A young Guyanese woman sets out to write an historical novel based on the 1823 Demerara Slave Rebellion and the fate of an English missionary who is condemned to hang for his alleged part in the uprising, but who dies in prison before his execution. She has wanted to document historical fact through fiction, but the characters she invents make an altogether messier intrusion into her life with their conflicting interests and ambivalent motivations. As an African-Guyanese in a country where a Black ruling elite oppresses the population, she begins to wonder what lay behind her 'ancestral enslavement’, why fellow Africans had 'exchanged silver for the likes of me’. As a committed Christian she also wonders why God has allowed slavery to happen. Beset by her unruly characters and these questions, the novel is stymied. In an attempt to unblock it she decides that she should take up a family contact to spend some time in Nigeria, to experience her African origins at first hand.

Best First Book – Sade Adeniran „Imagine This”

This is the journal of Lola Ogunwole which she starts at the age of nine; it charts her survival from childhood to adulthood. Born in London to Nigerian parents, Lola and her brother Adebola grow up in a temporary foster home after their mother abandons them. They are briefly reunited with their father when, in danger of losing them for good, he packs up and moves them back to Nigeria to live. For Lola, the trauma of leaving London and settling in Lagos is soon overshadowed by separation from her father and the only constant in her life, her brother Adebola. They are both sent to live with different relatives and Lola ends up with her aunt, in a small village called Idogun where her struggle for survival begins.


Best Book – Indra Sinha „Animal’s People”

Ever since That Night, the residents of Khaufpur have lived a perilous existence. The water they drink, the ground they walk on and the atmosphere they breathe is poisoned. Nobody has received compensation or help for the chemical leak, least of all Animal, as he is known, whose spine twisted at a young age, leaving him to walk on all fours. His mind is full of foul, insidious thoughts, but the bitterness is mixed with a longing to know human affection and, more urgently, sex. He inhabits a dark kind of half-life. But Animal still knows what love is. He has harboured feelings for his friend Nisha, the daughter of a local musician as long as he can remember. It’s not that she is particularly good-looking; it’s how she does things. Her smile, the way she moves her hair from her face and how she treats him. There will be no chance for him though, as she is enamoured of his friend Zafar. So he has to watch from a distance, taunted by the insults of others and not allowing himself hope. When Ellie Barber arrives, an 'Amrikan’ keen to set up a free clinic to help the victims of the disaster, deep suspicion arises amongst the community. Why has she come? Why does she want to help for no money? Is she a saint or an undercover spy for the factory owners? Animal resolves to turn the situation to his advantage and starts to investigate Ellie’s motives. He attempts to get to the bottom of things and help himself along the way.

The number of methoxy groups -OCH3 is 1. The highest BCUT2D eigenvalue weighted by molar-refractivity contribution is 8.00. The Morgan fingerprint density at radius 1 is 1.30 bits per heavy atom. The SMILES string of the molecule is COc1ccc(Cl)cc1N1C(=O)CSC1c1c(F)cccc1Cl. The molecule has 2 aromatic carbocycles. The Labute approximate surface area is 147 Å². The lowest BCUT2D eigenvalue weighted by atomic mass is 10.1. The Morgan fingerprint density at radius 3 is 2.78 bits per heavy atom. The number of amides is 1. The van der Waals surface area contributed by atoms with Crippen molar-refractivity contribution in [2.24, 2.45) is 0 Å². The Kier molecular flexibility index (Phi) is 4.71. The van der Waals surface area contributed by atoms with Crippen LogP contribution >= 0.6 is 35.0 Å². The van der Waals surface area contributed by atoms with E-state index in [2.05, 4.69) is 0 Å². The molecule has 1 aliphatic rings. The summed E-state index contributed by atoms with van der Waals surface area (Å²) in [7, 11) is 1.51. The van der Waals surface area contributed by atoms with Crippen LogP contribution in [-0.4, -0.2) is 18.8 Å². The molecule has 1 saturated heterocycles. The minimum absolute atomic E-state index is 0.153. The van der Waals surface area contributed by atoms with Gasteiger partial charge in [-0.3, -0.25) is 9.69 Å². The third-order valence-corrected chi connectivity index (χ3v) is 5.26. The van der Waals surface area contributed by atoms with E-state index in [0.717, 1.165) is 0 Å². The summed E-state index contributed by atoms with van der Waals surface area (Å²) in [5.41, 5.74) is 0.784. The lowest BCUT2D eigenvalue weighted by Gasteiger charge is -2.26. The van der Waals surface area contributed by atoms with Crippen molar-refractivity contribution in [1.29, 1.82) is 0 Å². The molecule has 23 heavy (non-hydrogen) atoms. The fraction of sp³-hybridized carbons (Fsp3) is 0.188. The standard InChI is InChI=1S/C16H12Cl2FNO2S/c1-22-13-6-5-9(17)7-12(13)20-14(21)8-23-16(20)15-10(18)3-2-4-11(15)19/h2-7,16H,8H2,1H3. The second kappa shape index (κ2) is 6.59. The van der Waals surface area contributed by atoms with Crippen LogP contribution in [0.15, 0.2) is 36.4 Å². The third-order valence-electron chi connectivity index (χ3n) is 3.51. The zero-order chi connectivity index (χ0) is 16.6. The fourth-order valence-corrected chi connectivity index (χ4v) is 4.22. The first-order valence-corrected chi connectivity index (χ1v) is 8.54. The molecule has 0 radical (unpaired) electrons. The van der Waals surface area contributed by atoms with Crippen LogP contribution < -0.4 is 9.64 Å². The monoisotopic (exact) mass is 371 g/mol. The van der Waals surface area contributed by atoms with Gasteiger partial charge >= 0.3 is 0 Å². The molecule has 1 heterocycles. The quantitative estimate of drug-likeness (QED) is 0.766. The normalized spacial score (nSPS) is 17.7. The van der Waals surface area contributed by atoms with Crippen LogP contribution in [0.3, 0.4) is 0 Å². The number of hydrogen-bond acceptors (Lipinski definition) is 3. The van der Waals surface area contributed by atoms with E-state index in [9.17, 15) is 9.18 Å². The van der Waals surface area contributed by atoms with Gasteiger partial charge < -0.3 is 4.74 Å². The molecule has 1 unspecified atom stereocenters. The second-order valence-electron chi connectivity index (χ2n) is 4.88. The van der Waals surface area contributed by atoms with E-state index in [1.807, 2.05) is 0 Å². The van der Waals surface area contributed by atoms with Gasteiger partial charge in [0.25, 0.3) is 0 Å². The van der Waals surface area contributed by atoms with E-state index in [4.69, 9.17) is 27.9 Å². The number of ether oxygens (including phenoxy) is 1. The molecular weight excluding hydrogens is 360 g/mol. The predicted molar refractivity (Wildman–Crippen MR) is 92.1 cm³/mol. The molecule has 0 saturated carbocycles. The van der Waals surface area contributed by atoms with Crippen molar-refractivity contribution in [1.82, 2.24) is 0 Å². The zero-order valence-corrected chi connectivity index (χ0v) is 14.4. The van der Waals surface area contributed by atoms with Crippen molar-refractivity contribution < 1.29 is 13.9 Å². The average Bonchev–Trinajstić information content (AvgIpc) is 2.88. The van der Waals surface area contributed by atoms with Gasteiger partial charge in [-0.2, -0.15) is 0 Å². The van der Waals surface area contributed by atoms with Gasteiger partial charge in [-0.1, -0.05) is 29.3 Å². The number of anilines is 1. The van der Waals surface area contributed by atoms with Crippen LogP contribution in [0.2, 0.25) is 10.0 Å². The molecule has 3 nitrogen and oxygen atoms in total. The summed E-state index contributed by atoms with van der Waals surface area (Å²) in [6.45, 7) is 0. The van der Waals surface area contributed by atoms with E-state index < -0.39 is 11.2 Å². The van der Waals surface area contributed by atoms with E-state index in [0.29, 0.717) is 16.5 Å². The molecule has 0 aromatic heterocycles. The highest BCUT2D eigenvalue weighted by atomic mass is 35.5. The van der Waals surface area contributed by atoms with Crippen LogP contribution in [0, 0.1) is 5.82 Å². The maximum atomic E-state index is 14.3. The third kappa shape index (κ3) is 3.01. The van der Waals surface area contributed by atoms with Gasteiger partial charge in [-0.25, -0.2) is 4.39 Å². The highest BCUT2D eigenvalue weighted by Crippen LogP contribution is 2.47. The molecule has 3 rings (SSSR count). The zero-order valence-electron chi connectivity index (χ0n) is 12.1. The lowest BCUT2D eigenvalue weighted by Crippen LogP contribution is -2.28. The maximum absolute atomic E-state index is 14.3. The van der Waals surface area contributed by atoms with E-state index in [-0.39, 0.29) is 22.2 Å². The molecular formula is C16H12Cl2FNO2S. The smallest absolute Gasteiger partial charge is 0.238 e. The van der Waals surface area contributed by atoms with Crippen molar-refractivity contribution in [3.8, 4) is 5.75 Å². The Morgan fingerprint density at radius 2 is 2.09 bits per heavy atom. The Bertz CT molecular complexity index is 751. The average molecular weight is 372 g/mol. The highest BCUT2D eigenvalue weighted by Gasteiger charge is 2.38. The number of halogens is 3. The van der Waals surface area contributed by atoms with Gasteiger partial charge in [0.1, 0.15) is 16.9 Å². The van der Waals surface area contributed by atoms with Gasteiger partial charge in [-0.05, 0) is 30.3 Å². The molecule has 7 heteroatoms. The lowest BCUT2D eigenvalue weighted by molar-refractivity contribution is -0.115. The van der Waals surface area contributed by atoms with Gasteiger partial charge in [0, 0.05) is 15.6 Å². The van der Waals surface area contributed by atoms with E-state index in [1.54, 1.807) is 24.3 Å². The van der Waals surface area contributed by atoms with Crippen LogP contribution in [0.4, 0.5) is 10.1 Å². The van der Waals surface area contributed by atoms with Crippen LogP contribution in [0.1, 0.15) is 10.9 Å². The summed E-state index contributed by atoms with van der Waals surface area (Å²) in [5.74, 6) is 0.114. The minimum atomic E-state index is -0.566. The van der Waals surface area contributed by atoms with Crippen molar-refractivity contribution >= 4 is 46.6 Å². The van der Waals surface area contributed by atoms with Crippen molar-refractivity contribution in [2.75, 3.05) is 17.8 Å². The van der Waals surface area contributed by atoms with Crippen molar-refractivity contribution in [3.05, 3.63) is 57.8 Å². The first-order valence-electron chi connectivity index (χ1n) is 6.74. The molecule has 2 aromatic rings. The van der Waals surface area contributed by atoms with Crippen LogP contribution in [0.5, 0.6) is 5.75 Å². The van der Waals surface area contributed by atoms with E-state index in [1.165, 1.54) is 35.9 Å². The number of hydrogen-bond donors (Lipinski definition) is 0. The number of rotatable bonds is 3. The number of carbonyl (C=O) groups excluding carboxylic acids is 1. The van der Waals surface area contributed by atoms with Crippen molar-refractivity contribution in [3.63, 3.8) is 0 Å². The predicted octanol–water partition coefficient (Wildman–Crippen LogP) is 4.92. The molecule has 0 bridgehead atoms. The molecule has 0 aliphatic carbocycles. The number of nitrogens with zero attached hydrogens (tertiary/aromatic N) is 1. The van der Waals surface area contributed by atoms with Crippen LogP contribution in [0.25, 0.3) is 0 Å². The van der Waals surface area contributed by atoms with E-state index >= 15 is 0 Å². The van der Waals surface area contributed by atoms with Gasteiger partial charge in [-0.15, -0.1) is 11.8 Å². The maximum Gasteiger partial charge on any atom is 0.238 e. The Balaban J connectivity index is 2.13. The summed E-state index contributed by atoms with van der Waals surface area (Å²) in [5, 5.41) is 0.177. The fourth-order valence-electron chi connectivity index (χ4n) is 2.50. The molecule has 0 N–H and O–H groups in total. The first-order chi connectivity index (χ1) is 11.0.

Best First Book – Tahmima Anam „A Golden Age”

As a young widow Rehana Haque awakes one March morning, she might be forgiven for feeling happy. Today she will throw a party for her son and daughter. In the garden of the house she has built, her roses are blooming, her children are almost grown up, and beyond their doorstep, the city is buzzing with excitement after recent elections. Change is in the air. But none of the guests at Rehana’s party can foresee what will happen in the days and months ahead. For this is 1971 in East Pakistan, a country on the brink of war. And this family’s life is about to change forever. Set against the backdrop of the Bangladesh War of Independence, A Golden Age is a story of passion and revolution, of hope, faith and unexpected heroism. In the chaos of this era, everyone—from student protesters to the country’s leaders, from rickshaw 'wallahs to the army’s soldiers—must make choices. And as she struggles to keep her family safe, Rehana will be forced to face a heartbreaking dilemma.

Najmniej zaskakujące są chyba nagrody z Europy i Południowej Azji – te książki były absolutnymi faworytami. „Animal’s People” jest już do wypożyczenia w każdej Bibliotece Brytyjskiej w Polsce, więc to akurat dobra wiadomość, no, może nie dla tych, którzy bohatersko postanowili nic nie wypożyczać póki co;) Ja się na to na pewno nie zdobędę, więc dzisiaj pójdę i tą książkę sobie zamówię;) Poza tym najbardziej kusi mnie „The End of the alphabet”, no i oczywiście kilka nominowanych tytułów, których nie ma wśród nagordzonych. Ciekawa jestem, czy „Animal’s People” zdobędzie nagrodę główną – postaram się do maja przeczytać tę książkę, żeby móc sobie wyrobić własne zdanie…